The temple of Angkor Wat in Cambodia, the largest religious monument in the world, was larger than previously thought, according to Australian archaeologists who used ground penetrating radar to investigate the 12th century complex.
The Greater Angkor Project, led by Professor Roland Fletcher and Dr Damian Evans from the University of Sydney, discovered that the complex had more components and was bounded on its south side by a unique and massive structure.
“This structure, which has dimensions of more than 1500m × 600m, is the most striking discovery associated with Angkor Wat to date,” says Professor Fletcher.
“Its function remains unknown and, as yet, it has no known equivalent in the Angkorian world.”
The team also found Angkor Wat, the centre of what was the Khmer Empire, includes buried towers built and demolished during the construction and initial use of the main temple.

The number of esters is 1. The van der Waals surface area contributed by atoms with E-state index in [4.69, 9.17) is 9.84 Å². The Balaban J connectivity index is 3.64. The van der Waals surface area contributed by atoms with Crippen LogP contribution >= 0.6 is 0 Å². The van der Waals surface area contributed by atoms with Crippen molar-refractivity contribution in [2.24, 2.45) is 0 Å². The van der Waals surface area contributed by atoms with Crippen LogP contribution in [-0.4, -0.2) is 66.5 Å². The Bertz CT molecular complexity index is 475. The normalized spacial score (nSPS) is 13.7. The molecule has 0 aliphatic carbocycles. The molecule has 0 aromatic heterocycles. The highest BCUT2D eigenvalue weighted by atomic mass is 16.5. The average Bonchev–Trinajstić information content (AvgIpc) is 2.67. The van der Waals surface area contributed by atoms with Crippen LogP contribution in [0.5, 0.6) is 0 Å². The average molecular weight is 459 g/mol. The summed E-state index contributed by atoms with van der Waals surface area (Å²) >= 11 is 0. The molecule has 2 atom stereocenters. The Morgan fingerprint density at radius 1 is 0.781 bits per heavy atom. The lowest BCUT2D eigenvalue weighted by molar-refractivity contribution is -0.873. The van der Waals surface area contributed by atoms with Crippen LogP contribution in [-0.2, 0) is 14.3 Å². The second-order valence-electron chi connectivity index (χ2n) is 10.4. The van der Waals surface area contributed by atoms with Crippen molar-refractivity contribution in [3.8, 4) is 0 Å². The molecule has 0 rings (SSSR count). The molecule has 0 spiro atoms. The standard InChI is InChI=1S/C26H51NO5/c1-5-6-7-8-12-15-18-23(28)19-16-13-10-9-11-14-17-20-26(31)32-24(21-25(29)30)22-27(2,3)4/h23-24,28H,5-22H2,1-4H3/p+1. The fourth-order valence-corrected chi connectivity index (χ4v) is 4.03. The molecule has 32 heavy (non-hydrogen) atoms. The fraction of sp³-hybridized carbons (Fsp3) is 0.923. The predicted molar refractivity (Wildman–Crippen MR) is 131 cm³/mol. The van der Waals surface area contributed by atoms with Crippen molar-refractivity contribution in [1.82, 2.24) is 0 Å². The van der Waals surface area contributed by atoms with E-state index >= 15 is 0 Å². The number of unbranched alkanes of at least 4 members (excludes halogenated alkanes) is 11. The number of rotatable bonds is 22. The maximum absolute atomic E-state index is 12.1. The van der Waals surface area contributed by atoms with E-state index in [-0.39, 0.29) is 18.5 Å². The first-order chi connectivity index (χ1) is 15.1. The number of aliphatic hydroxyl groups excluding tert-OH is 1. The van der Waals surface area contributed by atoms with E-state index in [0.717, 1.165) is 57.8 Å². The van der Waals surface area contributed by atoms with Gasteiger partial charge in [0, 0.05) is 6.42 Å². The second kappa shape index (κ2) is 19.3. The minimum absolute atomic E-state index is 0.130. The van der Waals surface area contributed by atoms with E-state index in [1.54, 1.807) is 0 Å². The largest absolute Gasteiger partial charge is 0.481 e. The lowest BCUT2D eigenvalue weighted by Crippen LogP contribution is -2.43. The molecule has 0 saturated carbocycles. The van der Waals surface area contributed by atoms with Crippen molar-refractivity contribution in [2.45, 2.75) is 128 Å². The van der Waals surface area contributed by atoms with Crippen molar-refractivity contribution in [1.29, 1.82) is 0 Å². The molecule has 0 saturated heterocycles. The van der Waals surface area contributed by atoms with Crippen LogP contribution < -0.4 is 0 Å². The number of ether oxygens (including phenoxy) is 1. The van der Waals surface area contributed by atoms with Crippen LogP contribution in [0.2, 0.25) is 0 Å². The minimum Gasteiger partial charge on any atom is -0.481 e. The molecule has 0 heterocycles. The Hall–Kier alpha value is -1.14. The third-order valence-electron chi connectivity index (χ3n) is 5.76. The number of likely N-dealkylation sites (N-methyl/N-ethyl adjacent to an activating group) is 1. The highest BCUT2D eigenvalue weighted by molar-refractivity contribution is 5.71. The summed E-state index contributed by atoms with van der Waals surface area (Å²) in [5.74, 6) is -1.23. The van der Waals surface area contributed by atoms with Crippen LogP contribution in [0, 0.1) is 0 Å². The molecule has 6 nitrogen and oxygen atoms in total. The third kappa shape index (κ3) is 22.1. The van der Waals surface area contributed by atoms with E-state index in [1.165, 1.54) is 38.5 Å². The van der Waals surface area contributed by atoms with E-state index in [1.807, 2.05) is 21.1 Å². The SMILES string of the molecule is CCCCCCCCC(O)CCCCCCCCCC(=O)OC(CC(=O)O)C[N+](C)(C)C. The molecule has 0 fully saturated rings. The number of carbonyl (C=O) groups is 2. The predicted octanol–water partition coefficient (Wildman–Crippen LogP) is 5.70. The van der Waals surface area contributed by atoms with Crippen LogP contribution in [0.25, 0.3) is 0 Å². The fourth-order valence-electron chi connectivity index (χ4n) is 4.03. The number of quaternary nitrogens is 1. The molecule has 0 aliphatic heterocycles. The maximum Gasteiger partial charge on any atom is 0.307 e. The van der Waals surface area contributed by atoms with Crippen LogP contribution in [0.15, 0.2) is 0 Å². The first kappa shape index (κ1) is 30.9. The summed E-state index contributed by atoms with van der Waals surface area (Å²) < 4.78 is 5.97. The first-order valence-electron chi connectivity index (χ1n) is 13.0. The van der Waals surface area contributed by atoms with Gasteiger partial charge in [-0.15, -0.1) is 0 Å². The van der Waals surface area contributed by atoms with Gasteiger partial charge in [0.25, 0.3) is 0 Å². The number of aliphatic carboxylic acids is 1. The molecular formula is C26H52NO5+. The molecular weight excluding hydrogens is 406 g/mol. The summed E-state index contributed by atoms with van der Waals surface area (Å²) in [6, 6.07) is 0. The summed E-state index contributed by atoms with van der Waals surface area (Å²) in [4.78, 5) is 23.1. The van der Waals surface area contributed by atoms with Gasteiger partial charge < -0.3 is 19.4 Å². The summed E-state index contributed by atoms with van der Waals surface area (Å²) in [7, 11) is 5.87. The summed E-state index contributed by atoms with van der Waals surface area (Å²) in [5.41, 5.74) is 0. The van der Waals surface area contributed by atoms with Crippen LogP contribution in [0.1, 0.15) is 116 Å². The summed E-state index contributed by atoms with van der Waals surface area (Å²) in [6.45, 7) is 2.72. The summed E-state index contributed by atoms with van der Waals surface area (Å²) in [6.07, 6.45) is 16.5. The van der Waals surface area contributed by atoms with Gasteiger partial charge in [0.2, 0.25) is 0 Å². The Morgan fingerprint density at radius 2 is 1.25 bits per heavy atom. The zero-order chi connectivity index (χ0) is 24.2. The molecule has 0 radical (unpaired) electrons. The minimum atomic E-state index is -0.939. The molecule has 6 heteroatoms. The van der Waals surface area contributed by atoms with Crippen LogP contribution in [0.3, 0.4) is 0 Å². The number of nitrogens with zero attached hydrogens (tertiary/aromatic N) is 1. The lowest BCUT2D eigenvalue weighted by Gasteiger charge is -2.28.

The areas surrounding Angkor Wat have long been assumed to be sacred precincts or temple-cities. However, the research has found evidence of low-density residential occupation, including a grid of roads, ponds and mounds, possibly used by people servicing the temple.
The team has also discovered that Angkor Wat was fortified with wooden structures sometime late in its history. Dr Fletcher says the results reveal how Angkor Wat may have made its last attempt at defence.
“Angkor Wat is the first and only known example of an Angkorian temple being systematically modified for use in a defensive capacity,” he says.
“The available evidence suggests it was a late event in the history of Angkor, either between AD 1297 and 1585, along with other defensive works around Angkor, or perhaps sometime between AD 1585 and the 1630s, representing a final attempt to defend Angkor against the growing influence of (neighbouring city) Ayutthaya.
“Either date makes the defences of Angkor Wat one of the last major constructions at Angkor and is perhaps indicative of its end.”
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